In 2007, Apple launched the iPhone.

In America, you could only use the iPhone on AT&T’s network.

But a teenager called George Hotz didn’t want to use AT&T.

He wanted to use T-Mobile.

So he opened his iPhone, located the processor, scrambled the code, and reprogrammed it to work with any network.

Then he posted a video about it on YouTube, and got 2 million hits.

Because this was the world’s first hacked iPhone.

When he found out about it, Steve Jobs wasn’t pleased.

He said “This is a constant cat and mouse game we play. People keep trying to break in and it’s our job to stop them.”

But Steve Wozniak, co founder of Apple, didn’t see it like that.

He said “I understand the mindset of a person who wants to do that, and I don’t think of people like that as criminals. In fact, I think that misbehaviour is very strongly correlated with and responsible for creative thought.”

That last line is so good, I’ll repeat it.

“Misbehaviour is very strongly correlated with and responsible for creative thought.”

In other words, people who are scared stiff of getting into trouble are going to have a hard time being creative.

Creativity is nearly always a reaction against something.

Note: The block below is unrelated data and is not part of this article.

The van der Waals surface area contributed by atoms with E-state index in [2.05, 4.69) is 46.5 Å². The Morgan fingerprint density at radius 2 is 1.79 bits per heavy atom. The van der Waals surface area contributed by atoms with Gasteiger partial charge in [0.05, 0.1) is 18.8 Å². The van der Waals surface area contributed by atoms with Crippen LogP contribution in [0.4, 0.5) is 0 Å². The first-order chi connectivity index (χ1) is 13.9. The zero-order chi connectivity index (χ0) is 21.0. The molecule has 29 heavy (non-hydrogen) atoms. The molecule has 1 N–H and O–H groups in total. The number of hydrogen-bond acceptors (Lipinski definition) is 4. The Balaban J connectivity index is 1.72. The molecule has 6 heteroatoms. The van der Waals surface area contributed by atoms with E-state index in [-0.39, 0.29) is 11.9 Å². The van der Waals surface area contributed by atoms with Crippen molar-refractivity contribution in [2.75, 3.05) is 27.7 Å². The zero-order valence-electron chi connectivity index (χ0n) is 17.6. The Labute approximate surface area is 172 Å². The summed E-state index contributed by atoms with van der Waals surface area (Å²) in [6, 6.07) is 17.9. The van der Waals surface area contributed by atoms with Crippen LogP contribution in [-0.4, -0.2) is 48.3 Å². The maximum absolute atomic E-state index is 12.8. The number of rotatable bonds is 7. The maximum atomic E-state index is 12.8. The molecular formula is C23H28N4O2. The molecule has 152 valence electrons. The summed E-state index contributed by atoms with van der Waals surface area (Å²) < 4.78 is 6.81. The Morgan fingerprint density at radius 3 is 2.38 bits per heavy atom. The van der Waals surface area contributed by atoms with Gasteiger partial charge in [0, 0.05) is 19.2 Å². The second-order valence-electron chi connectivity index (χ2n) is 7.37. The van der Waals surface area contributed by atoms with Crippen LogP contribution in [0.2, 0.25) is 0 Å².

A desire to change things.

That’s why it causes outrage.

That’s why it goes against the rules.

In 1907, Picasso exhibited his painting ‘Les Demoiselles d’Avignon”.

A painting of prostitutes in a brothel.

It combined, for the first time, primitive tribal art with cubism.

When he saw it, the influential art dealer Ambroise Vollard said “This is the work of a mad man.”

The painter Braque said “Picasso spits turpentine in our faces.”

But within a year it was considered a game changing work.

Within a few years, a masterpiece.

Today, it is universally recognised as the painting that marks the birth of modern art.

Ten years later, Marcel Duchamp sent a sculpture for exhibition in New York.

It was simply a urinal with a crude signature.

The committee were horrified, they refused to even have it in the exhibition.

Not only that, but the sculpture was taken outside and destroyed.

Subsequently, that sculpture is seen as the birth of conceptual art.

Real creativity is a reaction against the status quo.

A desire to change things.

If there was no desire to change things, why would you do it?

Especially in our business.

Our business is all about changing things.

And we can’t do that unless we get attention.

We have to do that by dominating our environment.

And we won’t do that by fitting in, by being quiet and polite.

That’s why it’s our job to upset people.

To dominate the environment so that we capture the attention everyone’s competing for.

What’s nice for Duchamp or Picasso is essential for us.

People don’t carefully inspect the ads the way they look at the exhibits in an art gallery.

If we don’t want to rock the boat, we’re invisible.


If we’re invisible, why are we bothering?